The three surviving tramway companies in the Netherlands in the large cities of the “Randstad” (Amsterdam, The Hague and Rotterdam) each went their own way in modernising their fleet from the 1950s onwards: Amsterdam initially relied on steerable three-axle cars with underframes from a Swiss patent, but after the appearance of the DÜWAG articulated car in 1956 switched to six- and eight-axle cars built in the country. Rotterdam initially remained faithful to its four-axle vehicles with central entry, but then turned to four- and six-axle vehicles from Switzerland, before larger numbers of DÜWAG six- and eight-axle vehicles were procured from the 1960s onwards, some of which were built under licence in the country itself.
The Hague began the modernisation in 1948 with a small series of conventional four-axle trams from domestic production, but then switched to American PCC railcars, the first of which arrived on European soil in 1947 in individual parts from the USA at the wagon factory “La Brugeoise et Nivelles” (BN) in Bruges, Belgium. BN had acquired the licence for such vehicles from the USA for both the construction and the technical equipment for Western Europe. The history of the original is well known, but one problem with its use in Europe was the width of 2.54 metres, which clashed with the possibilities of use on the track networks designed for 2.20 to 2.30 m wide vehicles. BN therefore created a narrower version with a width of 2.32 m and thus laid the foundation for successful use in Western Europe. The Belgian national light railway company SNCV, which used the prototype on standard gauge after initial test runs in Brussels, ordered a series of 24 railcars in 1949.
The Hague also showed interest, but first wanted to test the possible applications in detail. The first two prototypes for Den Haag were built at BN from two further “kits” that arrived in Belgium by ship from the USA. The door arrangement was changed from the original (front and centre) to front and rear, as the use of a conductor was planned in contrast to the USA. The cars had the so-called “standee windows” on the sides, which are often described as a characterising feature of a PCC car, but actually are not, as the original did not have them at first. “American” was the pedal steering and the accelerator gearbox, which gave the cars rapid acceleration.
As this trial was satisfactory, series production began in 1950 with an initial 22 units, which now had the classic door arrangement front and centre, since they were to be used in one-man operation, a novelty for Europe. Over the next 25 years, 210 PCC four-axle tramways built by BN, or their rebuilds and new foundations, were added to the Royal Residence in four further partial series. They differed from each other in various details, but had uniformly large and high side windows and also a narrow door at the rear to speed up passenger changes. The last 30 were motorised but did not have a driver’s cab, so that they were only to be used as the second car of a double traction and only had a single door at the front. All PCCs delivered from 1957 onwards in the “European look” were designed for use in a train set. Two-car trains were standard, three-car trains were possible, but were not used beyond trial runs and special runs. Incidentally, four Tw of the second series delivery received DÜWAG bogies with tandem drives in place of the classic PCC bogies on a trial basis.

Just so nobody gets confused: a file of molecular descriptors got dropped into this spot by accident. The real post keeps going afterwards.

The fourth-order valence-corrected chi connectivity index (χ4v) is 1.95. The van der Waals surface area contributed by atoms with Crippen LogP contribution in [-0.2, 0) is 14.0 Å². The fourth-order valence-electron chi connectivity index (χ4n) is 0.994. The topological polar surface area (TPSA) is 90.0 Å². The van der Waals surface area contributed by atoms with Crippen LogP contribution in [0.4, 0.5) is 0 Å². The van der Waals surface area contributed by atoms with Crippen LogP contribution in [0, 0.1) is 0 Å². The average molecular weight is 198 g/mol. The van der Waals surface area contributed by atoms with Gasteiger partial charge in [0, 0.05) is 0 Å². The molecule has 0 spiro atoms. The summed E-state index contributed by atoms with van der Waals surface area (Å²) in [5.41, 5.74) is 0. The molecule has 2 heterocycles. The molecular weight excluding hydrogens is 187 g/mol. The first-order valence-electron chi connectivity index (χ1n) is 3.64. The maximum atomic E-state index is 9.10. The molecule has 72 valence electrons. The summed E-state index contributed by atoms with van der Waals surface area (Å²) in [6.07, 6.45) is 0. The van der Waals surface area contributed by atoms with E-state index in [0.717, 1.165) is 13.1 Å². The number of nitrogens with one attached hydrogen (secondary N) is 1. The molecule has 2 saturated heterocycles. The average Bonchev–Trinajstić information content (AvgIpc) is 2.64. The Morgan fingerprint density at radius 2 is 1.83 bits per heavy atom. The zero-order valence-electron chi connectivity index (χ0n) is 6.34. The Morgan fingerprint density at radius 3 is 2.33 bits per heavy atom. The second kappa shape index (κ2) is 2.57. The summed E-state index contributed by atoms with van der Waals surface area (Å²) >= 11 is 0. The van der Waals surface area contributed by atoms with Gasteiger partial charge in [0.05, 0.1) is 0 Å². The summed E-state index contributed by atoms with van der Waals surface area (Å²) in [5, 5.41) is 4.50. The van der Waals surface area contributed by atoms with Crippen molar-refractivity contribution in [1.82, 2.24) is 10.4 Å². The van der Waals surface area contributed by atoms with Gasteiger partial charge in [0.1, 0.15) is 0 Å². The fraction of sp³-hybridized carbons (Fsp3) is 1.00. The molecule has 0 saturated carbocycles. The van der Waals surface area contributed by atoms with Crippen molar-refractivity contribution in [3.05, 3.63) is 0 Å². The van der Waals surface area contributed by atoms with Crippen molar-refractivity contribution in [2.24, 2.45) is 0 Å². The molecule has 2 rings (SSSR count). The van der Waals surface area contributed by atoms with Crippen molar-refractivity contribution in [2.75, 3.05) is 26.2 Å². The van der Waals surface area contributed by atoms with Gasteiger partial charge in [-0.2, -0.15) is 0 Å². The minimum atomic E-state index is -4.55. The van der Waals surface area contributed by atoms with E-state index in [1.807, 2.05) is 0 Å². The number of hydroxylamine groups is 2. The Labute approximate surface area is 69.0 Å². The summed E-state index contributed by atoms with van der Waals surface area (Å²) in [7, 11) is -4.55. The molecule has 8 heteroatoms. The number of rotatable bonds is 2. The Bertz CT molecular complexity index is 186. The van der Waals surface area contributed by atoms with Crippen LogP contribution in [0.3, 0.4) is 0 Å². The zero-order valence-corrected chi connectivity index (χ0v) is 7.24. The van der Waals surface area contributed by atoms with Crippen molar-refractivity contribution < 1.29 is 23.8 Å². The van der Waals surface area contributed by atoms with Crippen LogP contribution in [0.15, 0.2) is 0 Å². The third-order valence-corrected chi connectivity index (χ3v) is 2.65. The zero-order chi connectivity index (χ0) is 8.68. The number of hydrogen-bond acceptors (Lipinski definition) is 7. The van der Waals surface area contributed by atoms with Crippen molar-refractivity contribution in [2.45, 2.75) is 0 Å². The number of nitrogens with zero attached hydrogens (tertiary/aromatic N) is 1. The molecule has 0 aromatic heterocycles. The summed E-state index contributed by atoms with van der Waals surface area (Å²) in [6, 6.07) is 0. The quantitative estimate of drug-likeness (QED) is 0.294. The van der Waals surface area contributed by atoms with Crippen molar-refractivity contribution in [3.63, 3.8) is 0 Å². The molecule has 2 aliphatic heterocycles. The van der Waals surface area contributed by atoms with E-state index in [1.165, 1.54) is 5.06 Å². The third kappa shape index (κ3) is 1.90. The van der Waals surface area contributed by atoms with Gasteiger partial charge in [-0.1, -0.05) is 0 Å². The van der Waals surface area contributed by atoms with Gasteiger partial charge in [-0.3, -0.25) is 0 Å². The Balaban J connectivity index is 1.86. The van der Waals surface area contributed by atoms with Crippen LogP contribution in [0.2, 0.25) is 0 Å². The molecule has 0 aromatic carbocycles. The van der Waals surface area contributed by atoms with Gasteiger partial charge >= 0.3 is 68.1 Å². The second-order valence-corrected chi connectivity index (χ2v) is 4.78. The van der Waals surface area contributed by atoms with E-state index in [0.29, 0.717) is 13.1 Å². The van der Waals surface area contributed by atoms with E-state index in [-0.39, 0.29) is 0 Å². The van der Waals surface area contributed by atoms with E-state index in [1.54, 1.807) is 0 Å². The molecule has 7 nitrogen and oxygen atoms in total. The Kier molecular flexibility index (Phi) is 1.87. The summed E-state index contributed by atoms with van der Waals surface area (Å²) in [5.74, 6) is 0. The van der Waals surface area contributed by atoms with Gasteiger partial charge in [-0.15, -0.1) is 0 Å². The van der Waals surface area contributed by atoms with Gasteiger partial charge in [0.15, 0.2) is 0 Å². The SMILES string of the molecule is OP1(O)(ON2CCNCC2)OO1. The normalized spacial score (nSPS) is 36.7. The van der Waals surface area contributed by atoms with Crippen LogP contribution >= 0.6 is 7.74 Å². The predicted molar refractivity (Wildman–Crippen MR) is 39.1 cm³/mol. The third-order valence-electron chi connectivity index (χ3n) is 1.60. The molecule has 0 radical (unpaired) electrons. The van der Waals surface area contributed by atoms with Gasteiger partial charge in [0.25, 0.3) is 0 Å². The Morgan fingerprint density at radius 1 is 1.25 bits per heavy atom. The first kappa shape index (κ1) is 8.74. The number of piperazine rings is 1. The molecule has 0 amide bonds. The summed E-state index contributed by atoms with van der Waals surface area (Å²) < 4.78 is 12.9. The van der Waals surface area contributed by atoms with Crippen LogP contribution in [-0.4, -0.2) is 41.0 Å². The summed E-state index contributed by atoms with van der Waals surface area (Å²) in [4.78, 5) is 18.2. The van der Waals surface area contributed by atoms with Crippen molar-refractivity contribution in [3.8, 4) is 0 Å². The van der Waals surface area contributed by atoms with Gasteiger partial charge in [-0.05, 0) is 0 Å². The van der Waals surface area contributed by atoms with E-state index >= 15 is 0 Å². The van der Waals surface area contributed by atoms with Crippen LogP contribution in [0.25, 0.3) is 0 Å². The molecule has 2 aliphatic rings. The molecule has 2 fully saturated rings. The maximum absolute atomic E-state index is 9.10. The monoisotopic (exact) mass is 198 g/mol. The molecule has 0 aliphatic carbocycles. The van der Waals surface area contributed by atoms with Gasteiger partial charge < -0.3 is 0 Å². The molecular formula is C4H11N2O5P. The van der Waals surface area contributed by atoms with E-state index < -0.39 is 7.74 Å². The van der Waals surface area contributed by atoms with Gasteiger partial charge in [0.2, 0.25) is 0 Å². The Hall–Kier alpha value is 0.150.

This history alone makes it clear that the PCC trams in The Hague offer a lot of material for a description, which the author uses in a detailed way on more than 300 pages. The book is therefore primarily aimed at vehicle specialists, who can then really find out everything about the planning, origins, use and whereabouts of the vehicles. The table of contents already shows how a clear presentation is achieved by dividing the book into ten chapters. Chapters 5 to 10, which describe the individual series, are structured according to a uniform scheme, which makes it easy to search for details and to compare the series with each other. The curriculum vitae of each vehicle is recorded in “boxes”.
Chapter 4 begins with a clear treatment of the characteristics that apply to all series. Not everyone interested in The Hague vehicles will know their history in America and the rest of Europe, so that the first two chapters provide the basic knowledge. The author, who has already written numerous publications on The Hague trams but also on vehicles of other companies, also deals quite extensively with the technical features of the PCC. Numerous photos and drawings make this subject understandable even for the non-technical experts.
There is also a short chapter on the network of The Hague Tramway with two plans, so that one can also learn something about the operating conditions of the cars. The appendix summarises the technical data, lists the preserved cars and gives an overview of the tram lines that were served by PCC. A list of abbreviations and sources concludes the book, which is excellent in print and processing.
All chapters are illustrated with more than 400 good photos in sufficient size and about two thirds in colour, which show not only the vehicles and their “inner life” but also their routes through the city. Those interested in Germany should not be put off by the language, as a great deal becomes clear in the context of the illustrations. Today, translation programmes are also a reliable help.
Anyone interested in the subject should not hesitate to get hold of this publication – there will definitely be no regrets.
Author: Johan Block
Editorial: Uitgeverij de Alk, Alkmaar (NL) 2022
304 pages, format 30.0 x 21.0 cm, hardback
Price: 45,00 €
ISBN: 978 905961258 704.04.2023